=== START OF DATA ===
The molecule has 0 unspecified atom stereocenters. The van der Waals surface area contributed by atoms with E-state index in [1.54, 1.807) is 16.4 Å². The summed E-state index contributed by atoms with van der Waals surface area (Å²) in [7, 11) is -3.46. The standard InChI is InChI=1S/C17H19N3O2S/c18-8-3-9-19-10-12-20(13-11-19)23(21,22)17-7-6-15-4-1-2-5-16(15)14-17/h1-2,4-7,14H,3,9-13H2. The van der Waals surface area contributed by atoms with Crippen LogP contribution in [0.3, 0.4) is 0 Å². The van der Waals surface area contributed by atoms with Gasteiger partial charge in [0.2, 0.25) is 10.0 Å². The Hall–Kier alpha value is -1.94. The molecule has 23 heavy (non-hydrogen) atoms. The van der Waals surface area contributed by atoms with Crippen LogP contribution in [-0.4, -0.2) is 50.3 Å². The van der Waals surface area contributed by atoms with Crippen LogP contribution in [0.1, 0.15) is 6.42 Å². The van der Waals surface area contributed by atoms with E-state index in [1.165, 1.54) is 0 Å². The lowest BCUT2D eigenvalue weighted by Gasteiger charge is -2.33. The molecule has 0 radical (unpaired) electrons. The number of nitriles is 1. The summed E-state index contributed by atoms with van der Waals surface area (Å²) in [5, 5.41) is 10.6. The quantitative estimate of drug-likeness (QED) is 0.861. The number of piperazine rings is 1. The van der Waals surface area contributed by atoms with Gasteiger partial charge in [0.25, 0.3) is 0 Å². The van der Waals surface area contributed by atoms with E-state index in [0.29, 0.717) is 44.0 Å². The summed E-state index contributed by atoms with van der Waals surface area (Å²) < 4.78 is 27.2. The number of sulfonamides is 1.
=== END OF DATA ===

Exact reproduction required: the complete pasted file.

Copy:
The molecule has 0 unspecified atom stereocenters. The van der Waals surface area contributed by atoms with E-state index in [1.54, 1.807) is 16.4 Å². The summed E-state index contributed by atoms with van der Waals surface area (Å²) in [7, 11) is -3.46. The standard InChI is InChI=1S/C17H19N3O2S/c18-8-3-9-19-10-12-20(13-11-19)23(21,22)17-7-6-15-4-1-2-5-16(15)14-17/h1-2,4-7,14H,3,9-13H2. The van der Waals surface area contributed by atoms with Crippen LogP contribution in [0.3, 0.4) is 0 Å². The van der Waals surface area contributed by atoms with Gasteiger partial charge in [0.2, 0.25) is 10.0 Å². The Hall–Kier alpha value is -1.94. The molecule has 23 heavy (non-hydrogen) atoms. The van der Waals surface area contributed by atoms with Crippen LogP contribution in [-0.4, -0.2) is 50.3 Å². The van der Waals surface area contributed by atoms with Crippen LogP contribution in [0.1, 0.15) is 6.42 Å². The van der Waals surface area contributed by atoms with E-state index in [1.165, 1.54) is 0 Å². The lowest BCUT2D eigenvalue weighted by Gasteiger charge is -2.33. The molecule has 0 radical (unpaired) electrons. The number of nitriles is 1. The summed E-state index contributed by atoms with van der Waals surface area (Å²) in [5, 5.41) is 10.6. The quantitative estimate of drug-likeness (QED) is 0.861. The number of piperazine rings is 1. The van der Waals surface area contributed by atoms with Gasteiger partial charge in [0.25, 0.3) is 0 Å². The van der Waals surface area contributed by atoms with E-state index in [0.29, 0.717) is 44.0 Å². The summed E-state index contributed by atoms with van der Waals surface area (Å²) < 4.78 is 27.2. The number of sulfonamides is 1.